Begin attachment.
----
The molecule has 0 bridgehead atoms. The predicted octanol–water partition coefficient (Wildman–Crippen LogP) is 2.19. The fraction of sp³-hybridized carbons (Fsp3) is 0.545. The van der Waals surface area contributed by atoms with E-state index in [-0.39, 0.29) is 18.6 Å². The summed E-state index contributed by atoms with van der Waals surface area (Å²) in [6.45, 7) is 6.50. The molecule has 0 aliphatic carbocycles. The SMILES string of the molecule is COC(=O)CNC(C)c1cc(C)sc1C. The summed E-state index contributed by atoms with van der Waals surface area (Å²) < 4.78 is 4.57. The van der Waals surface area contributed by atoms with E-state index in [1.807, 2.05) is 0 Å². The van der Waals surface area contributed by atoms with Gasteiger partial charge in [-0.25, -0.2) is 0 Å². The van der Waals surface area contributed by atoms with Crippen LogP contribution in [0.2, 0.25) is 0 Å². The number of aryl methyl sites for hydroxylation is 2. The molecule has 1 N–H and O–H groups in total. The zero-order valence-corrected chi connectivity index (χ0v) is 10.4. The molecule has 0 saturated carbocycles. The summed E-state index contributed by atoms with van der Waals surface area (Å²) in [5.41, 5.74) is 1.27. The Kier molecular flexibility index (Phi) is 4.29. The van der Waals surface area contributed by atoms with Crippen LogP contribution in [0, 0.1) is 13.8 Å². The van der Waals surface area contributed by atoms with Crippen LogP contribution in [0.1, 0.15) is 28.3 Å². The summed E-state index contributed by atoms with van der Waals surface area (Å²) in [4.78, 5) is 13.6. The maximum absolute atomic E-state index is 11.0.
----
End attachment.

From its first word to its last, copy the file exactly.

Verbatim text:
The molecule has 0 bridgehead atoms. The predicted octanol–water partition coefficient (Wildman–Crippen LogP) is 2.19. The fraction of sp³-hybridized carbons (Fsp3) is 0.545. The van der Waals surface area contributed by atoms with E-state index in [-0.39, 0.29) is 18.6 Å². The summed E-state index contributed by atoms with van der Waals surface area (Å²) in [6.45, 7) is 6.50. The molecule has 0 aliphatic carbocycles. The SMILES string of the molecule is COC(=O)CNC(C)c1cc(C)sc1C. The summed E-state index contributed by atoms with van der Waals surface area (Å²) < 4.78 is 4.57. The van der Waals surface area contributed by atoms with E-state index in [1.807, 2.05) is 0 Å². The van der Waals surface area contributed by atoms with Gasteiger partial charge in [-0.25, -0.2) is 0 Å². The van der Waals surface area contributed by atoms with Crippen LogP contribution in [0.2, 0.25) is 0 Å². The number of aryl methyl sites for hydroxylation is 2. The molecule has 1 N–H and O–H groups in total. The zero-order valence-corrected chi connectivity index (χ0v) is 10.4. The molecule has 0 saturated carbocycles. The summed E-state index contributed by atoms with van der Waals surface area (Å²) in [5.41, 5.74) is 1.27. The Kier molecular flexibility index (Phi) is 4.29. The van der Waals surface area contributed by atoms with Crippen LogP contribution in [0, 0.1) is 13.8 Å². The van der Waals surface area contributed by atoms with Crippen LogP contribution in [0.1, 0.15) is 28.3 Å². The summed E-state index contributed by atoms with van der Waals surface area (Å²) in [4.78, 5) is 13.6. The maximum absolute atomic E-state index is 11.0.